DHLaf students present their work at Bucknell Digital Initiatives Conference


Jethro Israel, Ian Morse, Ben Draves, Vincent DeMarco and Feevan Megersa at the Bucknell Digital Scholarship Conference.

This weekend five Lafayette students presented their work at Bucknell University’s Digital Scholarship Conference, “Collaborating Digitally: Engaging Students in Public Scholarship.” The main focus of the conference was on building new ways to connect Digital Humanities and Digital Scholarship with the student experience and on developing new frameworks for including students as meaningful collaborators on digital projects. While many of the presenters focused on students as researchers or contributors to larger projects, our students presented work of their own design.


Feevan Megersa discusses her project on Ethiopian Folktales on a panel presentation.

Feevan Megersa ’17, Ian Morse ’17, and Jethro Israel ’16 presented their work on a panel “Models of Student Engagement in DH” alongside of the Library’s Postdoctoral Fellow in Digital Humanities Emily McGinn. Feevan presented her project “Got Folktales?” an interactive project that maps the themes and morals of a collection of Ethiopian folktales, and Ian presented work from his Solution Based Press Freedom Project. Both projects were developed as part of the Digital Humanities Summer Scholars program. The internship was sponsored by Skillman Library and supported with funding from the Library’s Andrew W. Mellon Grant for Digital Initiatives.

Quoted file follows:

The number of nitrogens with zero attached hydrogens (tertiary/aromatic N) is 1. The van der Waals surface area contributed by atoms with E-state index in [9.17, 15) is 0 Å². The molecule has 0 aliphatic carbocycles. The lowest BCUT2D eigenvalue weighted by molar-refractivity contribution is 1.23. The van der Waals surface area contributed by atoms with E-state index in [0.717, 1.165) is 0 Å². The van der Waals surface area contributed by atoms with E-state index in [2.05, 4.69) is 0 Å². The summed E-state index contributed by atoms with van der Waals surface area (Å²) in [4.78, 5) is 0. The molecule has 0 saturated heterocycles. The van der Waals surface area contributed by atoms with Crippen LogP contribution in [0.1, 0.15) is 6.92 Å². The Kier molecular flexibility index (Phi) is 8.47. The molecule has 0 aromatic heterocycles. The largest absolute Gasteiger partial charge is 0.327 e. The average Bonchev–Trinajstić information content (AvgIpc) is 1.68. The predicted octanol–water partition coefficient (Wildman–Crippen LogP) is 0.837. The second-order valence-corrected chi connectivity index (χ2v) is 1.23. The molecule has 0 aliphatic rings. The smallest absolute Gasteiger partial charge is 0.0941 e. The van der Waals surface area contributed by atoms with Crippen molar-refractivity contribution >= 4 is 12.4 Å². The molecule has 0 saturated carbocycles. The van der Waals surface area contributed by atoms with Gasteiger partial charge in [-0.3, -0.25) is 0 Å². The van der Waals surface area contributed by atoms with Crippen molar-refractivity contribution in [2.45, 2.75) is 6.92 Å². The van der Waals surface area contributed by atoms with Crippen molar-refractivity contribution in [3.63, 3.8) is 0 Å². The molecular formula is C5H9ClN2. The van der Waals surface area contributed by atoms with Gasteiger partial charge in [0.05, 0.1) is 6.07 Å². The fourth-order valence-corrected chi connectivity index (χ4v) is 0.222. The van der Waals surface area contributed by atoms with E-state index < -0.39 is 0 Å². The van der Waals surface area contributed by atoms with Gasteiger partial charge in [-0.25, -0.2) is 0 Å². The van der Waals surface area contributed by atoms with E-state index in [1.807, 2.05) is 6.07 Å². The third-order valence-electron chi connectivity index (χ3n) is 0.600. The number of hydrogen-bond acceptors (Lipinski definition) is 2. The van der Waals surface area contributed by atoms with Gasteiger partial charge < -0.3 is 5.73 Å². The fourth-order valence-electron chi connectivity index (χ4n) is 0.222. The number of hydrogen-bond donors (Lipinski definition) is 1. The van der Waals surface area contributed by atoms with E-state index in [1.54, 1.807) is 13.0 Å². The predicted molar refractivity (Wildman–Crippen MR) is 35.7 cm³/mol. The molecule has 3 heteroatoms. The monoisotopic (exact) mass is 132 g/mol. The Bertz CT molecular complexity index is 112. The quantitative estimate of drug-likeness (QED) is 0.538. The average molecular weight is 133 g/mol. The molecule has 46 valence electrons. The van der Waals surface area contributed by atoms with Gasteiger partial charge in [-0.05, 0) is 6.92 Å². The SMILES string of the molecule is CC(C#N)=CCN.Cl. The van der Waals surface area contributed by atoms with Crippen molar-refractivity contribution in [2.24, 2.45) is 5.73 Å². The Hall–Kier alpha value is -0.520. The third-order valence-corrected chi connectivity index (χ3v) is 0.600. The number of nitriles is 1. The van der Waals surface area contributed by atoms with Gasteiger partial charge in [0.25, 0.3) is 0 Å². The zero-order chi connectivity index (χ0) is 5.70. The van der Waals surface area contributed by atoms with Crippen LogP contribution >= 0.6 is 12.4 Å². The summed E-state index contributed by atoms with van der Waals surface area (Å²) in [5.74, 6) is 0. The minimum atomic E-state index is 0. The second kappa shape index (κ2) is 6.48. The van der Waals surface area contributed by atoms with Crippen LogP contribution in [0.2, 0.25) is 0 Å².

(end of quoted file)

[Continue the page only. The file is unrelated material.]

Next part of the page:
Jethro discussed his history with the McDonogh Project, a digital project that tells the story of Washington Watts McDonogh and David Kinney McDonogh, two emancipated slaves who were educated at Lafayette in the 1830s. Jethro described his trajectory as he moved from a student working on a class project, to an EXCEL scholar creating and managing the data behind the digital exhibit, to developing his own research interests in relation to the larger project.


Vincent DeMarco and Ben Draves during the poster session